Cocktail Diary: White Guava

Every winter at Range we get these amazing white guavas. They come from Brokaw Ranch, down in Monterrey County, and they’re pretty special. They give off the most intoxicating aroma – floral, heady and seductive. You can smell them from outside in the alley when they’re downstairs ripening on the speed rack. Pretty crazy.

Where do these magical little flavor grenades come from? How do they ripen into tropical flavor bombs in the midst of deepest darkest winter? The world may never know. All I know is that they are fucking delicious, and they make a killer cocktail ingredient. Here’s how it works.


Step one. Get guavas. Not sure how hard this is. But it’s worth tracking them down. Believe me. After you’ve procured your delicate delectables, set them out to ripen. When ready they should be soft to the squeeze, like an avocado. There will probably be some brown spots, signs of over-ripening, like on a banana. That’s just fine. Some may develop a lovely red blush, as in the photo above. This is desirable. So sexy.

Step two. Peel guavas.

Just peel those fragrant skins right off of there. But save the skins, and the little stemmy bits too! Put these aside in a separate container for later. In addition to the main attraction, which is a silky guava puree, we’ll also make an equally delicious guava syrup from the skins.


Step three. Mash that guava up. I use a food mill with a fine filter. A food mill is basically a sieve with a little scraper doodad on it. As you turn the crank, the scraper doodad forces whatever you’ve put into the mill through the sieve. The guavas have a bunch of little yellow seeds nestled within their creamy, succulent interiors. Don’t break these! They’ll turn your puree all bitter and shit. Gentle. Be gentle.



Step four. After you’ve mashed that guava up in your food mill, Take it out and put it in some containers. Guava freezes like a dream, so you can enjoy its tropical aroma all year long. Ohhh yeaaaaah.




Step five. Take the reserved skins and bits and throw them in a pot with an appropriate amount of simple syrup. This amount is up to you. If you only skinned and mashed four guavas, then you might only need about 1 cup of water and 1 cup of sugar. If you mashed 10 pounds of guavas, like I did, then you can use 2 quarts of sugar and 2 quarts of water. Just depends. Simmer your syrup/guava mixture for about 20 minutes. Strain out them solids, and voila, guava syrup. Taste that shit, it’s delicious!

At this point you are done with the boring, tedious part, and can now embark on the fun, exciting part, which is where you add the booze!


The guavas really lend themselves to neo-tiki preparations, what with their serious tropical vibrations. This year we’re doing something with 209 gin, Yellow Chartreuse, Allspice Dram, lime, and IPA. It’s all about highlighting the floral notes in the guava, and grounding the thing with some deep, spicy base notes. One of the great things about guava is that you really can’t go wrong. It’s that goddamned delicious.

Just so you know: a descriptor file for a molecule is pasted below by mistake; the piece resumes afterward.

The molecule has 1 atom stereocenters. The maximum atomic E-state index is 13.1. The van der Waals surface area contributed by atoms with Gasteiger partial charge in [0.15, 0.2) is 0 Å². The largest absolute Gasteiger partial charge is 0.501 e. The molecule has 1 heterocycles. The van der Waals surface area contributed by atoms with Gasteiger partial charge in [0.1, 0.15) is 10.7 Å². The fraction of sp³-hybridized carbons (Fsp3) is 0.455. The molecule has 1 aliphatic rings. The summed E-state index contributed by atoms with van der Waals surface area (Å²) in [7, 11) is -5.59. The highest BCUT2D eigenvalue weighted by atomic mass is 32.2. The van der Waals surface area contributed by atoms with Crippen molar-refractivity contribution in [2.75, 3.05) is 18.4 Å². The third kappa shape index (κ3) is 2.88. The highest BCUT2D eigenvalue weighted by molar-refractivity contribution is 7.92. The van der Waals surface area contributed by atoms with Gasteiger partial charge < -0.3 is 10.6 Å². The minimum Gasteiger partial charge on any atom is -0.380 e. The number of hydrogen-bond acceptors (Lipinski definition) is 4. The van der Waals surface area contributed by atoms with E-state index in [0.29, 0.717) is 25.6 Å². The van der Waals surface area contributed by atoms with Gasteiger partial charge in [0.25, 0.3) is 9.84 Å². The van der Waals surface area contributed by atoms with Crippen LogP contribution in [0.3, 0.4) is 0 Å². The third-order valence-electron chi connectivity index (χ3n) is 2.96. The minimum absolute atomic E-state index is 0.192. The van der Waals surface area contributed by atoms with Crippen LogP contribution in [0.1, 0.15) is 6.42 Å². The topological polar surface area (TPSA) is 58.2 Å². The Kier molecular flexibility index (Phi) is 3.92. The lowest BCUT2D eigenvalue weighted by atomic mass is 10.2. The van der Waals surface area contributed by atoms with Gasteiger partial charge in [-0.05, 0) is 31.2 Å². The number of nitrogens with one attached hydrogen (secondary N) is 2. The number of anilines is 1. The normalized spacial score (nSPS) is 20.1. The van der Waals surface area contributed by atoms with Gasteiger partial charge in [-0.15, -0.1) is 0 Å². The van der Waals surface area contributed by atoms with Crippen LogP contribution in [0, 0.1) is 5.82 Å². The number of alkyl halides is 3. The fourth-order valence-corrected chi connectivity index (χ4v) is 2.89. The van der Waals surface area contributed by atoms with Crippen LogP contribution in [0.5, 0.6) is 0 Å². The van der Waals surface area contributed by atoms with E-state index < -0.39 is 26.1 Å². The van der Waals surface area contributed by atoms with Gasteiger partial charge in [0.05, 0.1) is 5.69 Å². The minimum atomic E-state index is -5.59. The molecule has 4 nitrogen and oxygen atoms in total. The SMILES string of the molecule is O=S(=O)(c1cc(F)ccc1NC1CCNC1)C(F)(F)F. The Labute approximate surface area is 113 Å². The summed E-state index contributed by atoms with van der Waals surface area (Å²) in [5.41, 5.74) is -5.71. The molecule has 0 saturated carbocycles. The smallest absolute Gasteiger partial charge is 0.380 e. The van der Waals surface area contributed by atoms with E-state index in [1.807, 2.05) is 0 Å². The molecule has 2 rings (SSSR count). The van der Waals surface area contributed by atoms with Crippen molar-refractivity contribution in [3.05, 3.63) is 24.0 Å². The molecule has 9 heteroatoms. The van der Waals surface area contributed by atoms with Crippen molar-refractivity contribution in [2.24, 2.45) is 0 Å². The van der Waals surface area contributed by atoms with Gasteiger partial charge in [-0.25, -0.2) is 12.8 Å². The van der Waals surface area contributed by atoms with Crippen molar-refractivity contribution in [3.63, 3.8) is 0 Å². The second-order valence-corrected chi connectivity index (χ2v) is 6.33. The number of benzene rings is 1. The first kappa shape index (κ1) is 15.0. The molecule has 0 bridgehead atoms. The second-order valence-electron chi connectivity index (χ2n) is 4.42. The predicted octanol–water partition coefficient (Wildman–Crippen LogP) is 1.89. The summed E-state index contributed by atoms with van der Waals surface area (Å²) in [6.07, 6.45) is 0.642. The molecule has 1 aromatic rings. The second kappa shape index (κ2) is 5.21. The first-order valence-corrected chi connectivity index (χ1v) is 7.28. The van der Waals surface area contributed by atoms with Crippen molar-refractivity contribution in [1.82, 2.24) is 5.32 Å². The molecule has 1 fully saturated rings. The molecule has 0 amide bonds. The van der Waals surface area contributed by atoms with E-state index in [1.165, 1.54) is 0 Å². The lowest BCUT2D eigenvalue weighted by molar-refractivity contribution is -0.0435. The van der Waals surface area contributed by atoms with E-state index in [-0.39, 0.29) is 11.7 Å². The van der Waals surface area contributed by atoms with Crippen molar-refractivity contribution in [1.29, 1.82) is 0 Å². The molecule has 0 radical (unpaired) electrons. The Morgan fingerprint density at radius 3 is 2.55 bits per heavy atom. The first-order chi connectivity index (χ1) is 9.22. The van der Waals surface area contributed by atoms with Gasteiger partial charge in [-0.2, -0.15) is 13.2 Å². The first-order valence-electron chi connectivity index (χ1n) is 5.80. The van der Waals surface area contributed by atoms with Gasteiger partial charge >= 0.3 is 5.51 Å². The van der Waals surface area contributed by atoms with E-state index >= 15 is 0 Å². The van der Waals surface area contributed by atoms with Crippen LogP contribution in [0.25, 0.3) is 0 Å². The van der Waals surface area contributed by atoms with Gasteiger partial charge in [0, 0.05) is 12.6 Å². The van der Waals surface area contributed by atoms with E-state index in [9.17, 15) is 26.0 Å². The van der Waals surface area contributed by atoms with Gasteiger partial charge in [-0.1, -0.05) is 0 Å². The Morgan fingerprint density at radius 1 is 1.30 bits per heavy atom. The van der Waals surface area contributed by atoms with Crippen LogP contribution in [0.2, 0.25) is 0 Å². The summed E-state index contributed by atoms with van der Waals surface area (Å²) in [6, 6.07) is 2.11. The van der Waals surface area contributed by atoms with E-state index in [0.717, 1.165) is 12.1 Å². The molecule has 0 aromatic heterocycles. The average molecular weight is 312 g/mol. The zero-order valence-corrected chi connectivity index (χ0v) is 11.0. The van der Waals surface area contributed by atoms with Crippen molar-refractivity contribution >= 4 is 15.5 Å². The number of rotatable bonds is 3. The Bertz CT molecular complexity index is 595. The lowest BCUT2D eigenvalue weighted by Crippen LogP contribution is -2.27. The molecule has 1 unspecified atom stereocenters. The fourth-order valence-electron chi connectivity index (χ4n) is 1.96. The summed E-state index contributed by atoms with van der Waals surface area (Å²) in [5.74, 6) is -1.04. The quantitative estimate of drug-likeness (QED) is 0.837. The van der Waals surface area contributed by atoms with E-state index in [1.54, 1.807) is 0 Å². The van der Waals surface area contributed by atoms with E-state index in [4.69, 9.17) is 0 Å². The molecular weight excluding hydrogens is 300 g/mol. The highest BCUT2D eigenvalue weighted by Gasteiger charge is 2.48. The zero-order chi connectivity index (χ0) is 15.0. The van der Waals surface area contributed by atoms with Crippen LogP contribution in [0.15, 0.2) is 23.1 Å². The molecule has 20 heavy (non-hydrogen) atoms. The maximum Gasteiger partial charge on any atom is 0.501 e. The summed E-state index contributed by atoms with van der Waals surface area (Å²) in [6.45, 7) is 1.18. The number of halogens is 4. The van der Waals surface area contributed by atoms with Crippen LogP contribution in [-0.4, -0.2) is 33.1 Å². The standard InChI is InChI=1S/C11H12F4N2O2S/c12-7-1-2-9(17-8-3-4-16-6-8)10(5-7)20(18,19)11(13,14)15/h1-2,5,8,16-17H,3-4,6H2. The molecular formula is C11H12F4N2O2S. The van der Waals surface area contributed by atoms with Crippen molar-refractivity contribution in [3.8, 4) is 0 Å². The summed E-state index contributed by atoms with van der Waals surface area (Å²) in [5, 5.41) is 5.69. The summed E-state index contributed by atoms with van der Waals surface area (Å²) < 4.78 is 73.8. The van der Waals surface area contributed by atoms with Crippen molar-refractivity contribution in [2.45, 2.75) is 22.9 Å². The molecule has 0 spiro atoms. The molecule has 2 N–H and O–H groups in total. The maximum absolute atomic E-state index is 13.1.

So if you can track down some white guavas for yourself, now you know what to do with them!

Guava Puree

Anywhere from 2 – 10 pounds ripe white guavas

Food Mill
Big container
Little freezer-proof containers

1. Peel and trim guavas, being sure to remove stems and flower remnants. Save peels and remnants in separate container.
2. Cut guavas into small chunks.
3. Place food mill over large container. In batches, process guavas in food mill until left with gross-looking clumps of yellow seeds in the mill, and creamy delicious puree in the container.
4. Discard seeds and junk from mill. Pour creamy delicious puree into small freezer-proof containers. Freeze, or use puree within 4 days.
5. Shake that shit up into a tasty beverage.

Guava Syrup

Any amount of white guava skins


1. Heat water in pan until hot. Stir in sugar and dissolve to make a 1:1 simple syrup. Bring to simmer.
2. Stir in guava peels. Simmer for 20 minutes. Let cool and strain out solids.
3. Shake that shit up into a tasty beverage, or refrigerate for up to 1 week.

Neptune’s Garden

1.5 oz 209 Gin
.75 oz white guava puree
.75 oz guava syrup
.5 oz Yellow Chartreuse
.5 oz Lime juice
.25 oz Allspice Dram
1 dash Angostura bitters
1 oz IPA

1. Combine all ingredients except beer in cocktail shaker.
2. Add ice and shake for 20 seconds.
3. Single strain into a large rocks glass.
4. Top with beer. Garnish with purple flower (or lime wheel).



Complexity vs. Simplicity

I worry about complexity a lot. As in, is such-and-such cocktail too complex? Does it have too many ingredients, is it too ‘culinary’, is it fussy and pretentious? We serve a sort of baroque style of cocktail at Range, a style that celebrates seasonality and richness and complexity. Sometimes I get jealous when I go to other bars and see their cocktail lists; oftentimes they’re so clean, simple,  and direct. ABV is a great example of this, as is Box & Bells in Oakland. Few of the cocktails have more than four ingredients, and there are few, if any, outlandish ingredients.

But I like outlandish. And I think we do it pretty well, all things considered. We have fun with things, and we’re always exploring new techniques and flavor profiles. Our style is big, brash, and maximalist; we definitely aren’t going for a stripped-down, classic approach. Plenty of bars are doing that. But I think there’s a balance to be struck. Sometimes bars seem to be going for weird for weird’s sake. Unless you’re absolutely brilliant, like they are at Trick Dog, this approach can, and often does, fail spectacularly.